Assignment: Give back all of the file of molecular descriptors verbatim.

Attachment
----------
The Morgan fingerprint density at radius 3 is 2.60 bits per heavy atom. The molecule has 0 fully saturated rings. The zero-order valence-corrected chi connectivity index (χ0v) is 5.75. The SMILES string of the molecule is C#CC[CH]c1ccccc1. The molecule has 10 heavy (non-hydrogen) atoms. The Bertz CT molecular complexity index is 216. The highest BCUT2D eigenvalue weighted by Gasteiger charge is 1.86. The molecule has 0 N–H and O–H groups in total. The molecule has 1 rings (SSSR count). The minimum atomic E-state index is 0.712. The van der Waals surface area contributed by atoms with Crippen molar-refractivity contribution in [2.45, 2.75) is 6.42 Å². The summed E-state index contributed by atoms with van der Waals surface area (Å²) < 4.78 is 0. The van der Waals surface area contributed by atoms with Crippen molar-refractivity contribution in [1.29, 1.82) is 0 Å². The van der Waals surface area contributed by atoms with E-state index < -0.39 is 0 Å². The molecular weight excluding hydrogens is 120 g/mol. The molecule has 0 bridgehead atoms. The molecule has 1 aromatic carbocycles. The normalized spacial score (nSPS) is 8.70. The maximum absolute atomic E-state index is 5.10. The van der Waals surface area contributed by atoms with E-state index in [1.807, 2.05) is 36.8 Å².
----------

The Morgan fingerprint density at radius 3 is 2.60 bits per heavy atom. The molecule has 0 fully saturated rings. The zero-order valence-corrected chi connectivity index (χ0v) is 5.75. The SMILES string of the molecule is C#CC[CH]c1ccccc1. The molecule has 10 heavy (non-hydrogen) atoms. The Bertz CT molecular complexity index is 216. The highest BCUT2D eigenvalue weighted by Gasteiger charge is 1.86. The molecule has 0 N–H and O–H groups in total. The molecule has 1 rings (SSSR count). The minimum atomic E-state index is 0.712. The van der Waals surface area contributed by atoms with Crippen molar-refractivity contribution in [2.45, 2.75) is 6.42 Å². The summed E-state index contributed by atoms with van der Waals surface area (Å²) < 4.78 is 0. The van der Waals surface area contributed by atoms with Crippen molar-refractivity contribution in [1.29, 1.82) is 0 Å². The van der Waals surface area contributed by atoms with E-state index < -0.39 is 0 Å². The molecular weight excluding hydrogens is 120 g/mol. The molecule has 0 bridgehead atoms. The molecule has 1 aromatic carbocycles. The normalized spacial score (nSPS) is 8.70. The maximum absolute atomic E-state index is 5.10. The van der Waals surface area contributed by atoms with E-state index in [1.807, 2.05) is 36.8 Å².